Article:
Tent City returns to Toronto park; judge dismisses activist challenge to suspend ban on encampments

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In the sanctuary city that is Toronto, getting rid of tent cities from public parks is merely a temporary thing…

Astute Rebel News viewers may recall the story of Dufferin Grove Park. In July, after three weeks of occupying Nathan Phillips Square in Toronto, law enforcement finally booted the assorted thugs who make up the violent rank and file of something called Afro Indigenous Rising. That didn’t prove all that problematic for AIR as they just marched uptown and erected their filthy tents in Dufferin Grove Park, commandeering the public washroom there in the process.

Finally, in late July, city security and law enforcement gave them the boot here, too. The unhappy campers yelled and cussed and for some reason, some of the women went topless.

But after a couple of months of normalcy, tents have returned to Dufferin Grove. The question is: how long shall they remain there given that the latest squatters are illegally trespassing?

City of Toronto spokeswoman Deborah Blackstone had this to say:

The city enforced the trespass notices delivered. However, there is a distinction between requiring the protesters to vacate the park entirely (during regular open hours) and requiring the protesters to remove their tents and cease the behaviours identified as contrary to the trespass notices (and relevant Bylaws). The protesters were required to temporarily vacate the immediate area around the protest so that the infringing equipment and things could be safely removed. The protesters were not told they could not be in the park during its regular open hours.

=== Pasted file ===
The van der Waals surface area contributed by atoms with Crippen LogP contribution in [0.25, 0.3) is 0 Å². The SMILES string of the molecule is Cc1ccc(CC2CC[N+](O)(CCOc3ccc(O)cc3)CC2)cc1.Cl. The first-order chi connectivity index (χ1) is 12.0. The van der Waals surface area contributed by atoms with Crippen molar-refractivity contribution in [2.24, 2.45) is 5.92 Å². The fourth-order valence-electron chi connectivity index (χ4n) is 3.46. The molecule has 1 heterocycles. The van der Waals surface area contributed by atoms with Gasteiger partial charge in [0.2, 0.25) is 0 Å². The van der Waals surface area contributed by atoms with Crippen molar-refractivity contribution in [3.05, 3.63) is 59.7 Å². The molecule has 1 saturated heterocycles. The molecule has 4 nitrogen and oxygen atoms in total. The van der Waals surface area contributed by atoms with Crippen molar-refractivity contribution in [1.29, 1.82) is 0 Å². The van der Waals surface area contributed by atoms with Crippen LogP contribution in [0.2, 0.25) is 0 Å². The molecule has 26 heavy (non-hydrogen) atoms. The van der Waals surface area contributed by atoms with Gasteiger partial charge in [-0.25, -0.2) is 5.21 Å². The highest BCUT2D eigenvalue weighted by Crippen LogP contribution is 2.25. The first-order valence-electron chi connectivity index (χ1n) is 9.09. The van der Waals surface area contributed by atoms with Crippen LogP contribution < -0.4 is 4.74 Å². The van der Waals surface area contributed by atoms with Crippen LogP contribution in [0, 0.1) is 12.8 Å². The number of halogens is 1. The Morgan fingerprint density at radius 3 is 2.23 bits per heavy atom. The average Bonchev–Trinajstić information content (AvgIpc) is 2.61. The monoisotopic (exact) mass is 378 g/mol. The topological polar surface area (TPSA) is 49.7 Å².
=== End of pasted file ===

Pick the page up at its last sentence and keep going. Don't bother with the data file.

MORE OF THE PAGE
Fair enough. But clearly the squatters are staying overnight, sleeping in tents — this is indeed an act of trespass. So what does the city plan to do about this most recent occupation?

Says Blackstone:

The City's Streets to Homes outreach program will continue to engage with any persons who are sleeping outdoors and may require shelter and supports. Outreach workers are familiar with encampments and the individuals in them, offering services, including immediate access to shelter or other transitional opportunities, help with accessing income, accessing ID, access to health care including mental health and addictions supports, and in developing a case plan to move into indoor housing.

In other words, it would appear that the residents of the Dufferin/Bloor area will have to endure this state of affairs at the park for several weeks, or even months, to come…

But there is some good news on the tent city horizon!

Just a few days after our visit to Dufferin Grove Park, an Ontario court denied a request from homeless residents and their advocates that would have prevented the city from being able to remove squatters and their tents from Toronto parks. 

Thankfully, this judgment means parks will indeed remain as parks as opposed to legal real estate for encampments  assuming someone at Toronto City Hall has the will to enforce the law.

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  • By Ezra Levant


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